Realm of Ruins: Definitely not for me

Realm of Ruins by Hannah West science fiction and fantasy book and audiobook reviewsRealm of Ruins by Hannah West science fiction and fantasy book and audiobook reviewsRealm of Ruins by Hannah West

Though billed simultaneously as a stand-alone companion novel and a sequel to Hannah West’s Kingdom of Ash and Briars, I would strongly recommend reading Realm of Ruins (2018) after that novel, as many of the events and characters from the first novel are mentioned in the second, and not having any references for those details tended to distract me whenever they cropped up in the text.

European fairy-tale references abound throughout THE NISSERA CHRONICLES, particularly the ones adapted into Disney movies: Kingdom of Ash and Briars appears to have contained elements of Cinderella and Sleeping Beauty, while Realm of Ruins has sub-plots taken straight from Beauty and the Beast and The Little Mermaid, along with some clear nods to Tolkien’s Lothlórien and its own source material, the kingdom of Elfland featured in Thomas the Rhymer. These inspirations, however, are simply plunked on the page with little modification or personalization for the story at hand, and West doesn’t look at the tales from fresh, interesting angles, or handle them in any way that I haven’t seen before.

Book 1

The plot itself is rather straightforward, but the pace is maddeningly slow, in order to make room for those familiar sub-plots. A magically-bereft young woman of royal blood is training at a magical academy intended exclusively for elicromancers, immortal sorcerers who possess special stones and magical specialties; she is bestowed with tremendous, unheard-of power through a sudden accident; her sudden display of power nets her expulsion from the academy, which sets her upon a quest to renew her status among the elites. Meanwhile, a secret group known as Summoners are working to revive a long-dead evil tyrant, and a mysterious young man beset by visions may be the key to defeating him, though his claims of being a time-traveler and his refusal to honestly account for himself ought to set off warning bells for anyone in his vicinity.

Tonally, Realm of Ruins is all over the place, jumping from frothy descriptions of wardrobes full of elaborate gowns, and lavish parties stuffed with immortal people who stopped physically aging in their late teens, to gruesomely detailed scenes involving the consumption of living viscera, and then right back to teenagers flirting with one another in moonlight. I’m not the first person to make the old joke that the Grimms’ tales were always grim, but West can’t seem to make up her mind as to what kind of story she’s telling, and the end result is both confusing and off-putting, like if Eli Roth or Rob Zombie guest-directed a few episodes of a magically-themed teen soap opera. The final third of the book picked up in pace and caught my interest a little as everything began coming together, but by then I just wanted it to end.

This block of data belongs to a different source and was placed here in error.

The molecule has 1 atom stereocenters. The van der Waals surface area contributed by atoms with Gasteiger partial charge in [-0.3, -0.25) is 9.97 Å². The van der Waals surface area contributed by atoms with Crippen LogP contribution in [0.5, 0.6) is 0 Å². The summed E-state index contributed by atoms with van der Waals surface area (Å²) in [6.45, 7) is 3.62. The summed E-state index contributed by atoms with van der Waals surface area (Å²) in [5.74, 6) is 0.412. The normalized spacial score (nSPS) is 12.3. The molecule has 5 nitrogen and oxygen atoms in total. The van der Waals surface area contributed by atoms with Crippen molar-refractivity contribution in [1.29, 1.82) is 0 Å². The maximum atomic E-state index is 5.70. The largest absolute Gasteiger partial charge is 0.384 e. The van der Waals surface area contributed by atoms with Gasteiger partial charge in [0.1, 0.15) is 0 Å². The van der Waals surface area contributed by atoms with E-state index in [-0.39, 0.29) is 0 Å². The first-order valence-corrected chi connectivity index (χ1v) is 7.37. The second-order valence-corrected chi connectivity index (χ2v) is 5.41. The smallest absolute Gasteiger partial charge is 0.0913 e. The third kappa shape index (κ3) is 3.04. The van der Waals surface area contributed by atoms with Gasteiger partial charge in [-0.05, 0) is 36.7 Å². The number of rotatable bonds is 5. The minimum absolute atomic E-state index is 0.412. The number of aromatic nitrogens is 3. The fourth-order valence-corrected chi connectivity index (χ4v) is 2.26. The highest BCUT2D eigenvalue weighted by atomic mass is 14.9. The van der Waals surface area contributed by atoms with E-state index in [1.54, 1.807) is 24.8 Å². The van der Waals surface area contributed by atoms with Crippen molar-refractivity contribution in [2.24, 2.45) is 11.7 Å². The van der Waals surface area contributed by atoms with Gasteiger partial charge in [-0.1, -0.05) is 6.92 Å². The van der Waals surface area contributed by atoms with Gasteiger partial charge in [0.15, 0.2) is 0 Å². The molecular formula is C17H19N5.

Realm of Ruins brings nothing new to the table, either in terms of the YA fantasy genre or modernization of classic fairy tales. I won’t be seeking out any of the rest of THE NISSERA CHRONICLES.

Published in December 2018. Welcome to Nissera, land of three kingdoms and home to spectacular magic. A century after her legendary ancestors overcame a bloodthirsty tyrant, seventeen-year-old Valory Braiosa attends a training academy for elicromancers, immortal beings with magical gifts. Yet Valory’s immense power seems impossible to tame, and she faces imprisonment by the Nisseran authorities. Then a forbidden resurrection spell awakens a long-dormant evil, and Valory may be the only one who can vanquish this terrifying villain. Together with a band of allies—including an old friend; a haughty princess; and a mysterious, handsome stranger—Valory must learn to harness her power and fight back. Weaving together her imaginative world of magic with snippets from Beauty and the Beast and other classic stories, Hannah West’s gritty adventure is a thrilling, immersive companion to her acclaimed debut. Read this first and then discover the rest of Nissera or start with Kingdom of Ash and Briars—either way, you’ll love the journey. Richly packaged hardcover edition includes an illustrated family tree, detailed map of Nissera, and embossed jacket with shimmering metallic effects.

SHARE:  Facebooktwittergoogle_plusredditpinteresttumblrmail  FOLLOW:  Facebooktwittergoogle_plusrsstumblr
If you plan to buy this book, you can support FanLit by clicking on the book cover above and buying it (and anything else) at Amazon. It costs you nothing extra, but Amazon pays us a small referral fee. Click any book cover or this link. We use this income to keep the site running. It pays for website hosting, postage for giveaways, and bookmarks and t-shirts. Thank you!

JANA NYMAN, with us since January 2015, is a freelance copy-editor who has lived all over the United States, but now makes her home in Colorado with her dog and a Wookiee. Jana was exposed to science fiction and fantasy at an early age, watching Star Wars and Star Trek movie marathons with her family and reading works by Robert Heinlein and Ray Bradbury WAY before she was old enough to understand them; thus began a lifelong fascination with what it means to be human. Jana enjoys reading all kinds of books, but her particular favorites are fairy- and folktales (old and new), fantasy involving dragons or other mythological beasties, contemporary science fiction, and superhero fiction. Some of her favorite authors are James Tiptree, Jr., Madeleine L'Engle, Ann Leckie, N.K. Jemisin, and Seanan McGuire.

View all posts by

Review this book and/or Leave a comment:

Your email address will not be published. Required fields are marked *